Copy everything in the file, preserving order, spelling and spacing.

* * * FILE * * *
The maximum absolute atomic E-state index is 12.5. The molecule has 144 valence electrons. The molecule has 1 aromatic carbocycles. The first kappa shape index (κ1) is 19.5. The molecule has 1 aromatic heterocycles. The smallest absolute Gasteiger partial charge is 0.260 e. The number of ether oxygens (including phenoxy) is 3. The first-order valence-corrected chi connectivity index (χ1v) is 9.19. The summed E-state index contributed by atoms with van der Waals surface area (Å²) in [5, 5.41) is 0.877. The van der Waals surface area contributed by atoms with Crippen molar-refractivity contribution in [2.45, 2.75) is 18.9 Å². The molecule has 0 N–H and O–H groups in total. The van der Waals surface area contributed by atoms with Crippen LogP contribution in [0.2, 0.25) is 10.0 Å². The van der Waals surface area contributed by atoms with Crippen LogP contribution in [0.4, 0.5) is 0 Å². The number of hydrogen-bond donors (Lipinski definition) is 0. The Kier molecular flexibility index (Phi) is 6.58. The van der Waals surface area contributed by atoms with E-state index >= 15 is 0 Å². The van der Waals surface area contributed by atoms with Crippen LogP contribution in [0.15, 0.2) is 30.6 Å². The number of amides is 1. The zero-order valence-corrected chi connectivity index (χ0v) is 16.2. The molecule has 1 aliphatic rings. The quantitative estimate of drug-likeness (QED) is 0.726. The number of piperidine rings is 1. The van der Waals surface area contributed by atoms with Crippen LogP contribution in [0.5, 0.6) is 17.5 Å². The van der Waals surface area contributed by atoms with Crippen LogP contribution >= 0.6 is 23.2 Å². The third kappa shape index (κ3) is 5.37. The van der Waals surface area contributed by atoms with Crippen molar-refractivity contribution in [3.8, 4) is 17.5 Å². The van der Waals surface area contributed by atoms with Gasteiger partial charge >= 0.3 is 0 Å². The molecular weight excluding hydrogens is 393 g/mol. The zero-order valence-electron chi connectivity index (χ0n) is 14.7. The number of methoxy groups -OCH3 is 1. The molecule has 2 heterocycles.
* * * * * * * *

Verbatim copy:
The maximum absolute atomic E-state index is 12.5. The molecule has 144 valence electrons. The molecule has 1 aromatic carbocycles. The first kappa shape index (κ1) is 19.5. The molecule has 1 aromatic heterocycles. The smallest absolute Gasteiger partial charge is 0.260 e. The number of ether oxygens (including phenoxy) is 3. The first-order valence-corrected chi connectivity index (χ1v) is 9.19. The summed E-state index contributed by atoms with van der Waals surface area (Å²) in [5, 5.41) is 0.877. The van der Waals surface area contributed by atoms with Crippen molar-refractivity contribution in [2.45, 2.75) is 18.9 Å². The molecule has 0 N–H and O–H groups in total. The van der Waals surface area contributed by atoms with Crippen LogP contribution in [0.2, 0.25) is 10.0 Å². The van der Waals surface area contributed by atoms with Crippen LogP contribution in [0.4, 0.5) is 0 Å². The number of hydrogen-bond donors (Lipinski definition) is 0. The Kier molecular flexibility index (Phi) is 6.58. The van der Waals surface area contributed by atoms with E-state index >= 15 is 0 Å². The van der Waals surface area contributed by atoms with Crippen LogP contribution in [0.15, 0.2) is 30.6 Å². The number of amides is 1. The zero-order valence-corrected chi connectivity index (χ0v) is 16.2. The molecule has 1 aliphatic rings. The quantitative estimate of drug-likeness (QED) is 0.726. The number of piperidine rings is 1. The van der Waals surface area contributed by atoms with Crippen LogP contribution in [0.5, 0.6) is 17.5 Å². The van der Waals surface area contributed by atoms with Crippen LogP contribution >= 0.6 is 23.2 Å². The third kappa shape index (κ3) is 5.37. The van der Waals surface area contributed by atoms with Crippen molar-refractivity contribution in [3.8, 4) is 17.5 Å². The van der Waals surface area contributed by atoms with Gasteiger partial charge >= 0.3 is 0 Å². The molecular weight excluding hydrogens is 393 g/mol. The zero-order valence-electron chi connectivity index (χ0n) is 14.7. The number of methoxy groups -OCH3 is 1. The molecule has 2 heterocycles.